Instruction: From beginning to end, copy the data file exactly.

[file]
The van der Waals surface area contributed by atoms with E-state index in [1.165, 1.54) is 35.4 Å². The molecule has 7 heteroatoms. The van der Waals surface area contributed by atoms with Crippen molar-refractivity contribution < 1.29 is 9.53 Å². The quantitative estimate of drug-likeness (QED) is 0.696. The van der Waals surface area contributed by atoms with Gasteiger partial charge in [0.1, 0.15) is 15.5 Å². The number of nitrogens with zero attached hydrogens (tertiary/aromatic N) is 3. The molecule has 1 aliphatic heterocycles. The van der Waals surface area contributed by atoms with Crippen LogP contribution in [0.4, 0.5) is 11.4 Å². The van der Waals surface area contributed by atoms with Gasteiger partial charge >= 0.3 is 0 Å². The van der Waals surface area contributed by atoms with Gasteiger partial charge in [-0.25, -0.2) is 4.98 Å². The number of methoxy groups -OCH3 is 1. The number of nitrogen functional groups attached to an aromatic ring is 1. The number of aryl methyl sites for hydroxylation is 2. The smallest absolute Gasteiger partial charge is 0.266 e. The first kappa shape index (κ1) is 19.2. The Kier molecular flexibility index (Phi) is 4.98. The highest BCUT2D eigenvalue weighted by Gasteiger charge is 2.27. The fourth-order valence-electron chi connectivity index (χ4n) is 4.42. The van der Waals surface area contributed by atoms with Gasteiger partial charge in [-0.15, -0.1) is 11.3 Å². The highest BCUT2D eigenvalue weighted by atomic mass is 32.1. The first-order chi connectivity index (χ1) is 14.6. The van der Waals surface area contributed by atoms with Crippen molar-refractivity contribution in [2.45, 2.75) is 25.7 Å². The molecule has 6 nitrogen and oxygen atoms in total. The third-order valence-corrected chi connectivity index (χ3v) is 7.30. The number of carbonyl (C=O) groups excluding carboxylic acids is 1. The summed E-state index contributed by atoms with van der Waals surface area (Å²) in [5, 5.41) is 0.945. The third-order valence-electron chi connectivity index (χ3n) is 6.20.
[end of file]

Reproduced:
The van der Waals surface area contributed by atoms with E-state index in [1.165, 1.54) is 35.4 Å². The molecule has 7 heteroatoms. The van der Waals surface area contributed by atoms with Crippen molar-refractivity contribution < 1.29 is 9.53 Å². The quantitative estimate of drug-likeness (QED) is 0.696. The van der Waals surface area contributed by atoms with Gasteiger partial charge in [0.1, 0.15) is 15.5 Å². The number of nitrogens with zero attached hydrogens (tertiary/aromatic N) is 3. The molecule has 1 aliphatic heterocycles. The van der Waals surface area contributed by atoms with Crippen LogP contribution in [0.4, 0.5) is 11.4 Å². The van der Waals surface area contributed by atoms with Gasteiger partial charge >= 0.3 is 0 Å². The van der Waals surface area contributed by atoms with Gasteiger partial charge in [-0.25, -0.2) is 4.98 Å². The number of methoxy groups -OCH3 is 1. The number of nitrogen functional groups attached to an aromatic ring is 1. The number of aryl methyl sites for hydroxylation is 2. The smallest absolute Gasteiger partial charge is 0.266 e. The first kappa shape index (κ1) is 19.2. The Kier molecular flexibility index (Phi) is 4.98. The highest BCUT2D eigenvalue weighted by Gasteiger charge is 2.27. The fourth-order valence-electron chi connectivity index (χ4n) is 4.42. The van der Waals surface area contributed by atoms with Gasteiger partial charge in [-0.15, -0.1) is 11.3 Å². The highest BCUT2D eigenvalue weighted by atomic mass is 32.1. The first-order chi connectivity index (χ1) is 14.6. The van der Waals surface area contributed by atoms with Crippen molar-refractivity contribution in [2.45, 2.75) is 25.7 Å². The molecule has 6 nitrogen and oxygen atoms in total. The third-order valence-corrected chi connectivity index (χ3v) is 7.30. The number of carbonyl (C=O) groups excluding carboxylic acids is 1. The summed E-state index contributed by atoms with van der Waals surface area (Å²) in [5, 5.41) is 0.945. The third-order valence-electron chi connectivity index (χ3n) is 6.20.